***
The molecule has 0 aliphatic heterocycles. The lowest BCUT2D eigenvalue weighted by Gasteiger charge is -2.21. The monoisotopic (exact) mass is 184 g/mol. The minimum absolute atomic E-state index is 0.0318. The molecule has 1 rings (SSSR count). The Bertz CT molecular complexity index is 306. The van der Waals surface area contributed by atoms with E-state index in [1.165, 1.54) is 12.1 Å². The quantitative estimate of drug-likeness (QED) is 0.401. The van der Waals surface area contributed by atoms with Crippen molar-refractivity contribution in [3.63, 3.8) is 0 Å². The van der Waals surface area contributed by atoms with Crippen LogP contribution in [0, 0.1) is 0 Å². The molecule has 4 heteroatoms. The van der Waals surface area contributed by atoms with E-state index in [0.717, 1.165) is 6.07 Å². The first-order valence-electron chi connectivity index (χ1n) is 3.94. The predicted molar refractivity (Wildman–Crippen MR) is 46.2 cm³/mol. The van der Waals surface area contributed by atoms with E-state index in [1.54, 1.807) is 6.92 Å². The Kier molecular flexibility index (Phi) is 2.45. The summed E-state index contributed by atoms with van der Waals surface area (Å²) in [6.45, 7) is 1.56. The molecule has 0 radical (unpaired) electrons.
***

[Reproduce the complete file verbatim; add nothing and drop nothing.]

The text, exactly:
The molecule has 0 aliphatic heterocycles. The lowest BCUT2D eigenvalue weighted by Gasteiger charge is -2.21. The monoisotopic (exact) mass is 184 g/mol. The minimum absolute atomic E-state index is 0.0318. The molecule has 1 rings (SSSR count). The Bertz CT molecular complexity index is 306. The van der Waals surface area contributed by atoms with E-state index in [1.165, 1.54) is 12.1 Å². The quantitative estimate of drug-likeness (QED) is 0.401. The van der Waals surface area contributed by atoms with Crippen molar-refractivity contribution in [3.63, 3.8) is 0 Å². The van der Waals surface area contributed by atoms with Crippen LogP contribution in [0, 0.1) is 0 Å². The molecule has 4 heteroatoms. The van der Waals surface area contributed by atoms with E-state index in [0.717, 1.165) is 6.07 Å². The first-order valence-electron chi connectivity index (χ1n) is 3.94. The predicted molar refractivity (Wildman–Crippen MR) is 46.2 cm³/mol. The van der Waals surface area contributed by atoms with E-state index in [1.54, 1.807) is 6.92 Å². The Kier molecular flexibility index (Phi) is 2.45. The summed E-state index contributed by atoms with van der Waals surface area (Å²) in [6.45, 7) is 1.56. The molecule has 0 radical (unpaired) electrons.